DW – May 20 , 2018
Italy must continue to uphold its financial commitments to the European Union even under a possible populist new government if the stability of the eurozone is to be maintained, French Economy Minister Bruno Le Maire warned on Sunday.
“If the new government takes the risk of not respecting its commitments on debt and the deficit, but also the clean-up of the banks, the financial stability of the eurozone will be threatened,” Le Maire told France’s CNEWS television.
“Everyone in Italy must understand that Italy’s future is in Europe and nowhere else, and if this future is to be in Europe, there are rules that must be respected,” he added.
Le Maire’s comments come as the anti-establishment Five Star Movement (M5S) and far-right League party move toward forming a government in Italy, which has been in political limbo since indecisive March elections.
Ryan Pickrell – May 19, 2018
The U.S. and China have finally reached an agreement on trade, defusing rising trade war tensions, White House officials announced Saturday.
Following two days of bilateral consultations on trade, representatives from Washington and Beijing reached a consensus on trade, with the latter agreeing to take “effective measures to substantially reduce the United States trade deficit in goods with China,” a joint statement explained.
An increase in exports to China would “meet the growing consumption needs of the Chinese people and the need for high-quality economic development,” as well as “help support growth and employment in the United States,” according to the statement.
Jeffrey Rodack – May 6, 2018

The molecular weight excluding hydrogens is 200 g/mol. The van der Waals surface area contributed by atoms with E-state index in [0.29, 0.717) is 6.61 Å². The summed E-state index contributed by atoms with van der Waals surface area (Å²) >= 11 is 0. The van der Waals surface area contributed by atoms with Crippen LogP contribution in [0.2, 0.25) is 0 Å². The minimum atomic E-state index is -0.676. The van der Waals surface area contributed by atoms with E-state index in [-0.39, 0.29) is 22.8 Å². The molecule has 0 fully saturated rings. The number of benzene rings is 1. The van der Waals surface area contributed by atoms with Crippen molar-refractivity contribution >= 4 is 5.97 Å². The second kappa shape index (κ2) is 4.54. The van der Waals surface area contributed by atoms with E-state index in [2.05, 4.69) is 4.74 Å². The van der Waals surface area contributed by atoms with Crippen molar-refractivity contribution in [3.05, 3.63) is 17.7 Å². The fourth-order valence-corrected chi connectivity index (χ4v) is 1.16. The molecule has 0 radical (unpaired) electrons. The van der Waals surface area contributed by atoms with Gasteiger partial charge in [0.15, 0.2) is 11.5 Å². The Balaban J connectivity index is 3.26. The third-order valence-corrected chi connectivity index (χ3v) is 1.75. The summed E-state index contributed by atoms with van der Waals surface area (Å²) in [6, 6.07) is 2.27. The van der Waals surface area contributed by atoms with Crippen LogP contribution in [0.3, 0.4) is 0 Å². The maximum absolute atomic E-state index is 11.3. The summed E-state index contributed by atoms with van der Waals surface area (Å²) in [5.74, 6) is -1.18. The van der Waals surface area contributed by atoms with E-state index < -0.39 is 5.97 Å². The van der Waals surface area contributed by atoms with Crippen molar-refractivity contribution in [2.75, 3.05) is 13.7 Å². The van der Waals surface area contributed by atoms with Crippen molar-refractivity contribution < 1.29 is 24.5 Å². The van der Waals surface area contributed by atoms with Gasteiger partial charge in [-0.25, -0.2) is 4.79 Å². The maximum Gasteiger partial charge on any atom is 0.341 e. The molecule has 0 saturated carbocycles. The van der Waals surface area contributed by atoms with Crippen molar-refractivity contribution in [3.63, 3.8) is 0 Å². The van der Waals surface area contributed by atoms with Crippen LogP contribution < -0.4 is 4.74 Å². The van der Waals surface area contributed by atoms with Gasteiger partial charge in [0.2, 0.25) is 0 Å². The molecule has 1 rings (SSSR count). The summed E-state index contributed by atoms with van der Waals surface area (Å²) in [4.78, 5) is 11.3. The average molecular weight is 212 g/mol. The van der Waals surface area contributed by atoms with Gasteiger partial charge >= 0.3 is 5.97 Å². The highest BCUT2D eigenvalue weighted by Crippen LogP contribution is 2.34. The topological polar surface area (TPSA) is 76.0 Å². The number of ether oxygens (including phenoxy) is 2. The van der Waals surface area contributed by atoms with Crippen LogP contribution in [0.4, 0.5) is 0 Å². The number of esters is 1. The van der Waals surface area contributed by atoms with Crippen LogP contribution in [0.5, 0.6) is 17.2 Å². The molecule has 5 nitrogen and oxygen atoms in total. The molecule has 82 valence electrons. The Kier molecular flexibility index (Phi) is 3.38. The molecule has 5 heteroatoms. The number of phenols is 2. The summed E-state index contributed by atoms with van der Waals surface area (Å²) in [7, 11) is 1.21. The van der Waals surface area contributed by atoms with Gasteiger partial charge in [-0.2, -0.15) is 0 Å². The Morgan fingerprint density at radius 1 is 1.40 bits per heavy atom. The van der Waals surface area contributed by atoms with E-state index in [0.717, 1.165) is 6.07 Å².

A new study reveals more than 40 percent of U.S. households can’t afford middle-class basics like rent, child care and cellphones, Axios is reporting.
The study was conducted by United Way and reported by Axios. It is scheduled for release on Thursday.
According to Axios, the study found 34.7 million people in the U.S. who live above the poverty line, but cannot pay ordinary expenses. The number is twice as high as the 16.3 million who are in actual poverty, project director Stephanie Hoopes said.
And she said the number of those just above poverty appears to be growing larger despite the improving economy.
“It’s a magnitude of financial hardship that we can’t been able to capture until now,” Hoopes said.
Jay Syrmopoulos – May 12, 2018
Canberra, Australia – The Australian government announced that it will soon be illegal to use more than $10,000 cash to purchase anything, forcing individuals who wish to buy more expensive items to use a cashier’s check or electronic transfer, ostensibly in the name of fighting organized crime and money laundering.
The move reportedly comes in response to the government’s Black Economy Standing Taskforce. In addition to the cash purchase ban, the government has allocated a $319 million package to the Tax Office to develop new strategies to target the black economy.